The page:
The handling on the WK was very precise and responsive thanks to its independent front suspension. Turning the steering wheel in a ZJ or WJ comparably will result in just a slight nudge in the vehicle itself as opposed to its direction.
The WK had the ZJ and WJ beat with not only handling, but also computers.
I can specifically remember a time driving the WK through deep snow. To not get stuck, my experience off-roading told me to maintain momentum and slightly move the Jeep from side to side to bite new snow, to which the computer sensors in the tires did not approve.
As I pushed the accelerator down to maintain momentum, the wheels detected some slippage and began to automatically brake.
If you happened to drive parallel to me while this event was unfolding, you'd now know that what you saw was a man yelling at his Jeep to keep moving even though it didn't want to.
Not the greatest algorithm for a wheel drive system. The ZJ and WJ were great because they lacked 4 wheel drive systems that competed with stability control systems. You were in near-complete control.
Also, I wasn't the biggest fan of the WK's dismal ground clearance, of which snagged many times. The removable front air dam was nice for the increased approach angle.
A removable electronic stability control system would have been great for increased traction, ironically.
Lastly, we come to my 2011 silver WK2 Limited Altitude Edition, which was a part of my life for a very short period of time. I must first say that Jeep hit this one out of the park in terms of style. Wow, what a f**kin' good lookin' Jeep!
The WK2 was the first generation Grand Cherokee to feature an all independent suspension. Not cool, Jeep, but at least you've made up your mind.
As I drove it, it was really hard for me to figure out if what in fact I was driving was a Jeep. It was such a nice vehicle.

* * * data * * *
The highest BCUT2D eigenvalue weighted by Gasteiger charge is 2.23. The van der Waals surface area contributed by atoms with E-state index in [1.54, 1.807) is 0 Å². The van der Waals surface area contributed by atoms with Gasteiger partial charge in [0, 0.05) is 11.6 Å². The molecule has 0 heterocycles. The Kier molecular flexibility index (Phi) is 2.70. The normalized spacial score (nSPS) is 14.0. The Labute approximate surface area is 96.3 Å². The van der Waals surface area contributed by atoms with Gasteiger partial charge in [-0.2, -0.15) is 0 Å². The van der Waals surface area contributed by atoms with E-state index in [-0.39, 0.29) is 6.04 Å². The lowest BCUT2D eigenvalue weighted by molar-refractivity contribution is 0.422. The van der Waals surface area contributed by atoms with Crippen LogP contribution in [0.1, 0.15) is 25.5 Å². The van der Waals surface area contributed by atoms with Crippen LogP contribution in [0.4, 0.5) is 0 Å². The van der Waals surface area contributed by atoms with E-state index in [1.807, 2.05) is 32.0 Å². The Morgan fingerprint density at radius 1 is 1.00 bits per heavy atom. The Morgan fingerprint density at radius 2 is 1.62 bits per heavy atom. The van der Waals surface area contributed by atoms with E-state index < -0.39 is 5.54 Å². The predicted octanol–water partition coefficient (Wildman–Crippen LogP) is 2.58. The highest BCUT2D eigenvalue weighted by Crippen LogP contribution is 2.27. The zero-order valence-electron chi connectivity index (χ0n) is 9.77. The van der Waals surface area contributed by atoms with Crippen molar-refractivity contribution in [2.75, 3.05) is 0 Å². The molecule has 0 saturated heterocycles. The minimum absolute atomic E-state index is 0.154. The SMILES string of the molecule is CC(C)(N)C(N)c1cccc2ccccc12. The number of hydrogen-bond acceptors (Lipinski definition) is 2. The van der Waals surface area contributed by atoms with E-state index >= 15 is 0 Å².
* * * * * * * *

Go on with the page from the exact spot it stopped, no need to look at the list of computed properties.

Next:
It came with the Select-Terrain knob, which changes how the 4 wheel drive system works depending on the road conditions. Simple enough. If THAT was too much work, you could just leave it in "AUTO" and the computer will figure it out for you.
I think computers are great for telling you that there is an EVAP system leak, but collaterally have found much of the joy in driving a Jeep off road is removed with them.
I hear the engine of the new Wrangler JL shuts off if the door is opened. What the hell is that about?!
The 5.9L's Legacy, With me
It's a real honor to drive a well-preserved 1998 Jeep Grand Cherokee 5.9 Limited V8 in 2019.
I do get looks in the Jeep, but only from people who know that what I'm driving is so much more than just a first generation Grand Cherokee. It's the ultimate sleeper.
In the 3 months that I've had it, I've only seen one other 5.9. This rare occurrence caught me by such surprise, that when I saw this other 5.9, I thought someone had stolen mine.
I absolutely love starting this thing up. When I turn that key, there is such a satisfaction to hear it growl. I'm no racer, but I'd be lying if I said the Jeep doesn't always make me want to tear up the road.
She now has around 137,000 miles (I don't drive much), which isn't young, but not entirely old. She'll be getting the best care and maintenance possible to keep her growling like the tiger she is.
Keep an eye out for post updates on my 1998 Jeep Grand Cherokee 5.9 Limited V8!
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In short, "Wildfire" by Catalano is a greatly melodic in-your-face feel good rock song, with a hint of ballad cleverly mixed in.
The song is nothing but the best tease for their highly anticipated (at least by me) follow up album to 2016's "Dark Skies", hopefully before the Summer of 2019 breaks.
Can we talk about that intro?
Hands down, the best part of this song is its intro. These guys crafted an addicting mix of vocals, picking, power chords, and drums that left me sad to hear it end.
Roxxi's clearly Def Leppard-influenced vocals -- accompanied by some simple, yet intense-reverb-flavored picking -- get you ready for the exact power chords you need to get that dopamine release.
Honestly, when I first heard the song and got to the chorus, I immediately thought the beautifully harmonized "Wildfiiiire.." was a bit too long.
I thought I'd quickly get tired of the chorus, but since the intro was rightfully so short, I'd have to keep playing the song over to hear that addicting intro again.
Doing this would inevitably lead me to the chorus, again, which, in time, I learned to love as much as it was written to be. Usually it's the chorus that hooks a listener, but for me, it happened to be that intro.
The guitar sound is less sleazy, but not less rockin'
The lead singer of Catalano, Roxxi, used to be the lead vocalist for a sadly short-lived band named De La Cruz. Casey Jones -- what a guitarist!
De La Cruz initially released 5 songs for free, then a full-length studio album, broke up, then Roxxi, the lead vocalist, created his own band, Catalano, and released their own phenomenal full-length album, Dark Skies.